Buying and owning
Costs, equipment, reliability, safety and security
Few buyers will choose to pay for either car in one lump sum but, if you do, the GLC will make a £3620 smaller crater in your bank balance. That’s partly because it’s the cheaper car to start with, but also because Mercedes dealers are willing to cough up a discount. We weren’t able to haggle anything off the SQ5 at the time of writing.
Consider the total cost of ownership, though, and the GLC suddenly looks less appealing. Even taking into account the big savings you’ll get when buying, the GLC is predicted to lose you more in depreciation during the first three years and will cost you quite a bit more to service.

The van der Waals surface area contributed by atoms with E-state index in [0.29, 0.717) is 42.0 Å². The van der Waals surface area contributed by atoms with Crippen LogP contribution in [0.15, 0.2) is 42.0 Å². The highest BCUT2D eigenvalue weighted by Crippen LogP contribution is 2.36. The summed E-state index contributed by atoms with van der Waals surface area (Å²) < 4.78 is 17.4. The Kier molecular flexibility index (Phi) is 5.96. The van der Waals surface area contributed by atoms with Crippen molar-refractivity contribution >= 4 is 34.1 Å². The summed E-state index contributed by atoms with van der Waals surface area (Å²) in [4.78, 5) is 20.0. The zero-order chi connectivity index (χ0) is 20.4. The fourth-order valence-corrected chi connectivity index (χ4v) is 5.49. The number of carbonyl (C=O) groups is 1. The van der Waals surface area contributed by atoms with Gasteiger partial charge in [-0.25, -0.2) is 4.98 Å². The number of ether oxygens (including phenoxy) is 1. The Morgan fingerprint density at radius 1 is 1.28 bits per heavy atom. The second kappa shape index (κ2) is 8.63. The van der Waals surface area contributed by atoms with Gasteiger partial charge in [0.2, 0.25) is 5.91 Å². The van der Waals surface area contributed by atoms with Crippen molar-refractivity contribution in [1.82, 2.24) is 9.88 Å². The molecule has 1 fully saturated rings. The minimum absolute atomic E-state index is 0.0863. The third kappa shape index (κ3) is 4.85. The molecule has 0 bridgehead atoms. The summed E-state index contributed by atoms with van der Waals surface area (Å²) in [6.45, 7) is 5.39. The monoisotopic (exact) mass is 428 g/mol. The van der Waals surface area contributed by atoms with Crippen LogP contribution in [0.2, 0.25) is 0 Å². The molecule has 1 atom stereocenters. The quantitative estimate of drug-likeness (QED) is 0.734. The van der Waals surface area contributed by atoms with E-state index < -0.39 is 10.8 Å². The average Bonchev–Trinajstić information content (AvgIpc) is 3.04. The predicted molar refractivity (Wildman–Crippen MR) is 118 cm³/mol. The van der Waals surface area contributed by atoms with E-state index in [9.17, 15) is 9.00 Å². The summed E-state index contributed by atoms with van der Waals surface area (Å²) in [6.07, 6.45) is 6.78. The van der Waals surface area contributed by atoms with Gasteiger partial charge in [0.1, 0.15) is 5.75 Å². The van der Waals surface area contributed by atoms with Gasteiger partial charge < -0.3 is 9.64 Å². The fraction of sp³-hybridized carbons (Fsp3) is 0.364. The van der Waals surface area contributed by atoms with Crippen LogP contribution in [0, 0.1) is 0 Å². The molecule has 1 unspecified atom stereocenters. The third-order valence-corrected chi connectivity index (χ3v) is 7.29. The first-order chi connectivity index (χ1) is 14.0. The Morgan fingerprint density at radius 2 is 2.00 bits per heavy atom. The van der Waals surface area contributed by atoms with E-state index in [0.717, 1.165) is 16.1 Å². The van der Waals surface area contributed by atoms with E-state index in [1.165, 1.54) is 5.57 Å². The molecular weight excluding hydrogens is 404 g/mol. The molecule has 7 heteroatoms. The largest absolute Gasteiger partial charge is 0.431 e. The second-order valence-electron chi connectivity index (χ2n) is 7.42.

Forget the promise of 34mpg, too. In the real world, these turbocharged V6 SUVs are woefully inefficient, with the SQ5 falling just shy of 25mpg and the GLC only just scraping over that hurdle. So, if the idea of squirting £2500 into the fuel tank every 12,000 miles makes you raise an eyebrow, you might want to consider a diesel, after all.
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